Last night, I spent the evening watching analog horror videos on YouTube. I love the familiar, nostalgic, VHS feeling. I love remembering, from the safety of 49, how I felt every single time I heard the Emergency Broadcast System when I was 9 and a Cold War Kid. I don’t know what the modern day equivalent of walking into a room lit only by the static from a TV with no signal that you are positive you turned off an hour ago is, but if you know in your guts what I just described, that’s how these videos make me feel. It’s fantastic.

This is where I reveal that, until about 36 hours ago, I had not heard of “analog horror“. I hope you still respect me.

So, the story these videos and their creators are telling is genuinely frightening. Some real bad shit is happening with the moon and the television and even though I haven’t paused it to look, I just know there’s all sorts of creepy shit in the static. The way they are telling their story is impressive to me for a million reasons, technical and creative.

I think I watched three of them from this channel (they’re all very short, just a couple minutes each). Then they get to this video that slowly begins to feel familiar as I watch it. By the end of the first minute, that familiar feeling has become a memory. I have absolutely seen this before. But that’s impossible, because I didn’t know this video, this channel, or even this genre existed until breakfast yesterday morning!

I make this agreement with myself when I watch these channels, that’s essentially the same agreement we make when we play an ARG or engage with unfiction in any way: I know it isn’t real, but I’m going to pretend it’s real, and we aren’t going to talk about how it isn’t real. So my head is in a VERY PARTICULARLY RECEPTIVE AND VULNERABLE PLACE as this video WHICH I HAVE NEVER SEEN BUT TOTALLY REMEMBER plays out in front of me.

The video is tense and unnerving and unsettling on its own. But this unreal, impossible, yet undeinably real memory of seeing it before makes it feel like I am now inside one of these creepypasta shorts I’ve been watching. Somehow this specific video has also come out of my head and jumped into the computer in front of me and now this memory that I can not possibly have is clearly existing in my head and also on this video and I gotta tell you, bob, it isn’t great.

There’s a flash on the screen and I am already looking at exactly the right place to see the entity I know will be there. There has been nothing in this video so far that would lead anyone who hasn’t seen it to expect an entity. WHAT THE FUCK HOW DO I KNOW ANY OF THIS WHAT THE FUCK IS GOING ON.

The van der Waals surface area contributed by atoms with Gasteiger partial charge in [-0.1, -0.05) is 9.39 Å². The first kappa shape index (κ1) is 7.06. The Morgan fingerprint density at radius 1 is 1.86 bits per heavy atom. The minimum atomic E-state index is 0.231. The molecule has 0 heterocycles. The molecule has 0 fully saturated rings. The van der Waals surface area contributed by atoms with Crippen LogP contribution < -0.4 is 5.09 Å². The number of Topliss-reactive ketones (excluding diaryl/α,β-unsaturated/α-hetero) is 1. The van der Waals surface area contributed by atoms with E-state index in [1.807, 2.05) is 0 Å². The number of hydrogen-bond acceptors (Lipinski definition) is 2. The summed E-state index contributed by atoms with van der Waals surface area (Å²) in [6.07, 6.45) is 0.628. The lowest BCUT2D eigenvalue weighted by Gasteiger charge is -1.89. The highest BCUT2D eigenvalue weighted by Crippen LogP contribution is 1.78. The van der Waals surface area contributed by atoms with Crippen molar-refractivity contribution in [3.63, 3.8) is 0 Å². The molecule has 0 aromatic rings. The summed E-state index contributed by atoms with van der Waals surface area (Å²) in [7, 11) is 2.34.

The video plays for about another thirty seconds and then it ends.

I say, out loud, in my empty game room, “What the fuck.” And then the credits roll.

Oh. Okay. This all make sense, now, and I can breathe again. It’s made by Kris Straub, who I’ve known for years. I am a huge fan of Kris’s Candle Cove and Ichor Falls. Then I see that the video is from an idea by Mikey Neumann, who I have done many outstanding creative projects with over the years and love like family.

Mikey and Kris made this video forever ago, and sent it to me before it was uploaded anywhere. In all of the *gestures broadly at everyfuckingthing* of the last few years, I had completely forgotten about it. Like, the part of my brain where it lived was not reformatted, but absolutely marked as “available for storage” in my mental fstab.

I did that loud, nervous, I’m-so-glad-I-didn’t-die-I-really-thought-I-was-going-to-die laugh that we’re all familiar with for reasons none of us want to remember. Then I was like, “Okay. Okay. Well done, Mysterious Person Who Is Writing My Life. You just gave me the first good scare I’ve had in a long, long time.”

The series is called Local 58, and so is the channel, which is what I had been watching when I saw the video that made me metaphorically shit my pants. I am so glad I found it, and all the other channels like it that it either inspired, or was inspired by. This is fun, this stuff. This storytelling is doing the exact same thing for me in 2022 that the original analog horror did for me in 1982. I have just started Gemini Home Entertainment, (I know it’s not precisely the same but this Omega Mart training video is great,) and I haven’t even done the Night Mind Deep Dive into Local 58, which I know will open new doors for me to peek through.

As I am someone who is habitually late to every party, I’m sure there’s a ton of good stuff out there in this genre for me to discover. If there’s an analog horror series or creator you love who I haven’t linked to here, link them in a comment, if you want. I’m so interested to see what’s out there.